Ok! Now I love to shop & came to Ghana fully expecting to purchase & bring home plenty of gifts but nothing could prepare me for this shopping experience! As we drove through the streets of Accra people were already selling their merchandise on, in the middle, & on the sides of the streets; so you could only imagine the pressure of being in one central location surrounded by vendors. The MOMENT we walked off the bus people were trying to get us into their stations. It was like walking into a real-life world of pop up ads! Everywhere you turned people were trying to get your attention & give their best persuasive snippet on why you should purchase their items. There were a variety of paintings, cloths, wooden figures, etc. and eventually, after learning how to barter, meeting a bunch of vendors, & having a few laughs (each encounter becoming more interesting than the last) I survived with 2 paintings, a few bracelets, Shea butter, & a new found appreciation of online shopping lol. Definitely a day in Ghana I will never forget.

-Beatrice C.

Thursday, May 2, 2013

Ghana Project 2013

We are waiting to board our flight to Ghana!

This year, the UNF Engineers Without Borders Ghana Project team will complete their fourth engineering project at the Tamale Children's Home. The team of four engineering students spent the last two semesters designing and planning water improvements for the Home. Their project will focus on bringing water to the building where the older children live at the Home. They will connect to the existing municipal water supply line and run several hundred feet of pipe to new water storage tanks, install a pump and an elevated storage tank on an existing reinforced concrete tower. The water inflow will connect to an indoor shower, sink and toilet. The team will connect outflow from the toilet to an existing septic tank and will construct a graywater infiltration pit to safely dispose of the outflow from the shower and sink. This system is the last major water system that the Home administration have requested and will mirror the systems that the 2009 and 2011 UNF student teams constructed at the infant nursery and kitchen buildings at the Home.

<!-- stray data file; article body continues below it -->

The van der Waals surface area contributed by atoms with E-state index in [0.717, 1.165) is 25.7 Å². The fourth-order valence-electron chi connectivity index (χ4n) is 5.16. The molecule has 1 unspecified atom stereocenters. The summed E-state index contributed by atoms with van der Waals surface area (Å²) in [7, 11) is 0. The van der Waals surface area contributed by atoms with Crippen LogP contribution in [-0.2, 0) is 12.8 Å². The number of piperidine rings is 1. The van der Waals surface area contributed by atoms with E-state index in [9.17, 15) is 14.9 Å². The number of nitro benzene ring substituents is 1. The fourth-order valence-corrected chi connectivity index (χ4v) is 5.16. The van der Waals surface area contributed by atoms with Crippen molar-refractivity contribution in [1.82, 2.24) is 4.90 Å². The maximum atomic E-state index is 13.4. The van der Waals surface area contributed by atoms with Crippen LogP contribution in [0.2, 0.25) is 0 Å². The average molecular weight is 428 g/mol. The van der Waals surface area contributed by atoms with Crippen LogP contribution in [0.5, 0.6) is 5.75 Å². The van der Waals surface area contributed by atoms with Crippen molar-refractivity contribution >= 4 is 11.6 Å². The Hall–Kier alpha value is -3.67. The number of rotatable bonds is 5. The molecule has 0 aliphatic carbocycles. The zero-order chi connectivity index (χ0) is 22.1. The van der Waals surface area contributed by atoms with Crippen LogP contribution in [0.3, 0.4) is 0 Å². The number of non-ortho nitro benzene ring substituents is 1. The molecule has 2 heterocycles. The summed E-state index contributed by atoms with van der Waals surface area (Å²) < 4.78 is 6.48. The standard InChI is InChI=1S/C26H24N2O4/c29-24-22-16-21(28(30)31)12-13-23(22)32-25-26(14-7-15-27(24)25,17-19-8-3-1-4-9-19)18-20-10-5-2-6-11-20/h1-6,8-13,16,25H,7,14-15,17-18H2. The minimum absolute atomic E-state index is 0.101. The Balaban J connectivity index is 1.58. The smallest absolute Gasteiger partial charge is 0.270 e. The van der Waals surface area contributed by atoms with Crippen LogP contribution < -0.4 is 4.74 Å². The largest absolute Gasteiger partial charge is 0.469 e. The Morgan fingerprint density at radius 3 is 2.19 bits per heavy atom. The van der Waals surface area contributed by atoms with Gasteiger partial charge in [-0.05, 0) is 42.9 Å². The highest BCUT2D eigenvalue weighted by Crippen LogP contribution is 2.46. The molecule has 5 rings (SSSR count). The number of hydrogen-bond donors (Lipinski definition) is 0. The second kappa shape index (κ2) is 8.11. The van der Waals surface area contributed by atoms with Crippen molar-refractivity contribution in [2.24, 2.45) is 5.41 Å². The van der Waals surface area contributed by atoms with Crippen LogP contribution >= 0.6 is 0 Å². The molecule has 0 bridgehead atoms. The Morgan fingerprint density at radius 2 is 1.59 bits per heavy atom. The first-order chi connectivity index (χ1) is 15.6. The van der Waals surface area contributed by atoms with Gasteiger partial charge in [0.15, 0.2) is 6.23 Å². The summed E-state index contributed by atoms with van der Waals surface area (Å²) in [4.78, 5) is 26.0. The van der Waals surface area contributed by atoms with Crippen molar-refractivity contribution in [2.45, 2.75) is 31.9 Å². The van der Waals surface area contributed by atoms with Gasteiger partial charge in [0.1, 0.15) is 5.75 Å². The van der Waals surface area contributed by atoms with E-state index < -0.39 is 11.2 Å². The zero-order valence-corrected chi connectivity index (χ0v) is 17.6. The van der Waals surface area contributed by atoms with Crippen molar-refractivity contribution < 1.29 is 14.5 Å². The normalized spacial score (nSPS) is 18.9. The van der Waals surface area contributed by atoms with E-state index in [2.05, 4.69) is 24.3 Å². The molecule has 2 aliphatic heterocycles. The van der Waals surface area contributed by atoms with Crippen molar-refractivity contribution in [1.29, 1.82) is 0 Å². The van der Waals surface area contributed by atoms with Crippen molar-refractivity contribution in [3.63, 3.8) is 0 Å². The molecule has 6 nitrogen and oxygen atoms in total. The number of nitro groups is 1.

The second project that this year's team will focus on is filling in a five foot diameter, thirty-two foot deep open well, that was abandoned fifteen years ago, but poses a serious falling hazard to the children and contamination hazard to the local water table.

We are all excited for the next two weeks of adventure and travel!

Saturday, December 22, 2012

Let the fundraising begin!

The holiday season is here, and the project plans are coming together nicely. With final designs on the way, we have the materials list for the 2013 projects close to wrapped up! With the materials list, we are also able come up with a budget for the projects.

Visit our page today to see what our estimated budget is, and you will be able to make a small donation to the trip if you wish!

If you prefer to make a donation by check, you can send them to:

UNF Ghana Project 2013
1 UNF Drive
Bldg.50 Room 2500
c/o Dr. Eason
Jacksonville, FL 32224

Be sure to spread the word of our work to your friends and family who may be interested in seeing what a group of engineering students are able to accomplish.

To find out more about how EWB-USA is making a difference, go to ewb-usa.org

Thanks in advance for your support.